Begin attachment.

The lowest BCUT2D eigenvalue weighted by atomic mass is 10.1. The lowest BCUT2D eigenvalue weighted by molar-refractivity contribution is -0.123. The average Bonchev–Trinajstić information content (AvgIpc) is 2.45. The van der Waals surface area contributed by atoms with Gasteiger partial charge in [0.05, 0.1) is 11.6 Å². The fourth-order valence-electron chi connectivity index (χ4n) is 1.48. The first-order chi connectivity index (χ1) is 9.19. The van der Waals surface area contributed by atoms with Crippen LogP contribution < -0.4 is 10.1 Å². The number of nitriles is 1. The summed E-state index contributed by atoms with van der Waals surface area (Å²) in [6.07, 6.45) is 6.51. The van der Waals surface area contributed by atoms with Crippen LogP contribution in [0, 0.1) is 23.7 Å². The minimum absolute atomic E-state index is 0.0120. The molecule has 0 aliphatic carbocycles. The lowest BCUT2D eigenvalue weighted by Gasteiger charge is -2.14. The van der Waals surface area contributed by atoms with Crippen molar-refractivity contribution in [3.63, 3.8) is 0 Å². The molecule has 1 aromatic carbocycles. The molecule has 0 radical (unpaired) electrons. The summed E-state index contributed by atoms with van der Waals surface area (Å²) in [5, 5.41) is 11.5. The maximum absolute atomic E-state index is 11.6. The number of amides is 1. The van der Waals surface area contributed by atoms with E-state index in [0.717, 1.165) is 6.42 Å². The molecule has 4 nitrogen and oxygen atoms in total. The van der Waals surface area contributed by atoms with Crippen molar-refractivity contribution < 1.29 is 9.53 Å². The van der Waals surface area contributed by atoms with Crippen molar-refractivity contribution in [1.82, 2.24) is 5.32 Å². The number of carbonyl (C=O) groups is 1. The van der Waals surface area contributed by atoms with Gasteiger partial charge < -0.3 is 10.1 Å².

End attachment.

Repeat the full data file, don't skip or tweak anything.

The lowest BCUT2D eigenvalue weighted by atomic mass is 10.1. The lowest BCUT2D eigenvalue weighted by molar-refractivity contribution is -0.123. The average Bonchev–Trinajstić information content (AvgIpc) is 2.45. The van der Waals surface area contributed by atoms with Gasteiger partial charge in [0.05, 0.1) is 11.6 Å². The fourth-order valence-electron chi connectivity index (χ4n) is 1.48. The first-order chi connectivity index (χ1) is 9.19. The van der Waals surface area contributed by atoms with Crippen LogP contribution < -0.4 is 10.1 Å². The number of nitriles is 1. The summed E-state index contributed by atoms with van der Waals surface area (Å²) in [6.07, 6.45) is 6.51. The van der Waals surface area contributed by atoms with Crippen LogP contribution in [0, 0.1) is 23.7 Å². The minimum absolute atomic E-state index is 0.0120. The molecule has 0 aliphatic carbocycles. The lowest BCUT2D eigenvalue weighted by Gasteiger charge is -2.14. The van der Waals surface area contributed by atoms with Crippen molar-refractivity contribution in [3.63, 3.8) is 0 Å². The molecule has 1 aromatic carbocycles. The molecule has 0 radical (unpaired) electrons. The summed E-state index contributed by atoms with van der Waals surface area (Å²) in [5, 5.41) is 11.5. The maximum absolute atomic E-state index is 11.6. The number of amides is 1. The van der Waals surface area contributed by atoms with E-state index in [0.717, 1.165) is 6.42 Å². The molecule has 4 nitrogen and oxygen atoms in total. The van der Waals surface area contributed by atoms with Crippen molar-refractivity contribution < 1.29 is 9.53 Å². The van der Waals surface area contributed by atoms with Crippen molar-refractivity contribution in [1.82, 2.24) is 5.32 Å². The number of carbonyl (C=O) groups is 1. The van der Waals surface area contributed by atoms with Gasteiger partial charge < -0.3 is 10.1 Å².